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I never did that before, should I measure voltage between any red +5V pin and any black ground pin?

Reply 6 of 34, by retardware

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Yes, measure black-red (+5) and black-yellow (+12).
It is always useful to check +12V too.
Because, if it is really high, then it indicates that the loading ratio is out of balance for the particular PSU (too much load on +5, too little on +12V).

Reply 8 of 34, by retardware

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Well, this only rules out undervoltage.
The worst PSU I ever encountered had very precise voltages like these on the multimeter, but on the test bench with the oscilloscope it revealed 2Vpp ripple (Leaky caps).
Judging from the introduction date, the Dell PSU well might have been manufactured in the Age of Bad caps (~2000-2005).
So, personally, I'd not yet be convinced that the Trio64 is actually so much over borderline that should be called "bad".

Reply 9 of 34, by Boohyaka

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Enlight: 5.08/12.30
Corsair: an impressive 5.00/12.00

OK so let's assume the card is bad, because everything points to the card having a problem, is there anything one could do to try and save it? 😁

Reply 10 of 34, by retardware

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Maybe it might be worth a try: slapping on some extra decoupling caps.
This often helps stabilize borderline boards/cards when overclocking.
But, that effort for a card that can be bought for ~10 euros?

So, I'd consider another variant more upgrade-worthy, for example this:
this

Less chaotic, plenty of empty places where you can add caps if needed.

Reply 11 of 34, by Boohyaka

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Heh thanks but no I'm not looking to buy something else..I was seeing it more as a real use case to learn something new in diagnostic and maybe some easy soldering if there was a point 😀 but I have way enough cards already 🤣

Reply 12 of 34, by Madao

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Pleas press on DRAM (two below EPROM) and power it -> did change it ?

If no -> next step: Press on QFP IC (S3 Chip). Did change it `?

It is 100% DRAM Problem , causes damage DRAM or bad solder joint or bent lead. (Your card has many scratch, i wouldn't wondered, if PCB trace is cutted by scratch. )

regards
matt

Reply 17 of 34, by AlexZ

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Definitely don't bake it. Last time I baked Gigabyte GeForce 6600 GT the heat virtually destroyed capacitors. They were ok before. After they were all either bulging or leaked out. Solder melting point wasn't reached, I have an oven with digital temperature setting and I believe I used 200'C setting. The card was gradually heated and the cooled down. I ended up keeping the heatsink and throwing the card into rubbish bin.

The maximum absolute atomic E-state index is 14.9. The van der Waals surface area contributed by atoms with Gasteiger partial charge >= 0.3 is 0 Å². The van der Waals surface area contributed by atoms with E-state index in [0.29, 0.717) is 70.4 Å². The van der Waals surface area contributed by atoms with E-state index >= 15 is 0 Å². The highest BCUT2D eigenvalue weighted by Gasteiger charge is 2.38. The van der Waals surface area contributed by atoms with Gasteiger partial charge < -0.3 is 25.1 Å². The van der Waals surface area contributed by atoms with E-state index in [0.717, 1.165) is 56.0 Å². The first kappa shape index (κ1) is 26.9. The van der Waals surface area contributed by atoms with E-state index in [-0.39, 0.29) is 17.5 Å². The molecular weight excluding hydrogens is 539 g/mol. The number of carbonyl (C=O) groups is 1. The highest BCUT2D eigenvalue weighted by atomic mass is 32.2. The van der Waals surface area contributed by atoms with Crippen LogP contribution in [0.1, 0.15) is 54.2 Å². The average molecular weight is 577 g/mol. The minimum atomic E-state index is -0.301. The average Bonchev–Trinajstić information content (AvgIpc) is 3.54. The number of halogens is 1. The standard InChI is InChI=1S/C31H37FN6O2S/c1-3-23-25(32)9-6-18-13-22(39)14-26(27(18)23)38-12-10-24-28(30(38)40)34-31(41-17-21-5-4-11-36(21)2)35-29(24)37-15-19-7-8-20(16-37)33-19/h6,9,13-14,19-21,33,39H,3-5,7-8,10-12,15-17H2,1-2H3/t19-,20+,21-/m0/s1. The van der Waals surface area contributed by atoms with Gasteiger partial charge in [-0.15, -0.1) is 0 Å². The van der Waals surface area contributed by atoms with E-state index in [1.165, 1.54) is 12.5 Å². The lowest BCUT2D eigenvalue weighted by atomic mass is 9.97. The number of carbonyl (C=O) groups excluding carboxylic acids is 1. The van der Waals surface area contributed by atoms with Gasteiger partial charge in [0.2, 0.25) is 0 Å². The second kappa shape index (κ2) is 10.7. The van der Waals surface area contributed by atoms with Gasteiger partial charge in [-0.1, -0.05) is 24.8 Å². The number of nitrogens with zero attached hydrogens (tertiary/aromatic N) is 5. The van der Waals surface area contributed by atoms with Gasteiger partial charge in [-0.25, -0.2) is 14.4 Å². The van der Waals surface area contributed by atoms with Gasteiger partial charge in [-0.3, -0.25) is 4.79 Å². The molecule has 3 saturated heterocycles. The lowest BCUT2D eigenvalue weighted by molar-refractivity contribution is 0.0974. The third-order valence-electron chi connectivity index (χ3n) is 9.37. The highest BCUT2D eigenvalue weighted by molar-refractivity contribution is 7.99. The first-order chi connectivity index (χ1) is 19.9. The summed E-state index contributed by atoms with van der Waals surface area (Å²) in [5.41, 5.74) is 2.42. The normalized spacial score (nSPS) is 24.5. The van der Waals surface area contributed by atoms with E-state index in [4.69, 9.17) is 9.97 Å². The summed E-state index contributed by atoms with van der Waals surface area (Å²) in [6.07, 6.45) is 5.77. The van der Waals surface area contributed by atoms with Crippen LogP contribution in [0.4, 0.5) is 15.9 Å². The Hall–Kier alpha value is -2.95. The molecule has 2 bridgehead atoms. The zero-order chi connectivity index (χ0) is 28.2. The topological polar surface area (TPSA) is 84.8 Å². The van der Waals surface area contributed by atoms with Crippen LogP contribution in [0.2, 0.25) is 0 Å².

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Reply 18 of 34, by tinmachine2

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Boohyaka wrote on 2021-09-08, 10:48:
Hey folks, […]
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Hey folks,

I have this Elsa Winner 1000 PCI card that produces these interesting text corruption and problems as soon as it starts. Computer doesn't complain, no beep at all. Computer is fine with other PCI gfx cards, so the problem is with this card.
I have dumped the BIOS and compared it a known good version found online - identical.

Elsa1.jpeg

What do you guys make of it? I am in no way a hardware expert, I've visually checked it carefully though and it seems in pretty good and clean condition and don't see anything obvious.
Is this a case where baking it at 200°C for 10 minutes as I've read in some places would be worth a try to "refresh" solder joints, even if they don't look bad to me?
I've read a heatgun would be preferred in some cases, I do have a basic heatgun and no idea how hot it gets, what would be the proper way for me to do that?

Obviously these cards are pretty available and inexpensive (still very good, highly compatible DOS cards!) so I could really just drop it in the bin. But if I can salvage a bit of retro history and learn something new along the way, I'm definitely game! And in that case no pressure of ruining something of high value 😁

I'm attaching a picture of the card here and can provide more/better pictures of the back or other areas on request, if that can help, cheers!

Elsa2.jpeg

The bios chip is corrupted. You Can replaced it? I Can programmer new bios.....

Reply 19 of 34, by canthearu

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Yep, you need to reflow the solder joint of the memory module that you pressed which made the display ok.

Baking the card won't do that, it will just cook it (which is not what you want to do)

A good soldering iron, flux and maybe a touch of solder will fix that memory module right up in a fraction of the time you would spend you would spend baking it. And would actually fix it, rather than just cook it (seriously, it isn't dinner, it doesn't belong in an oven!)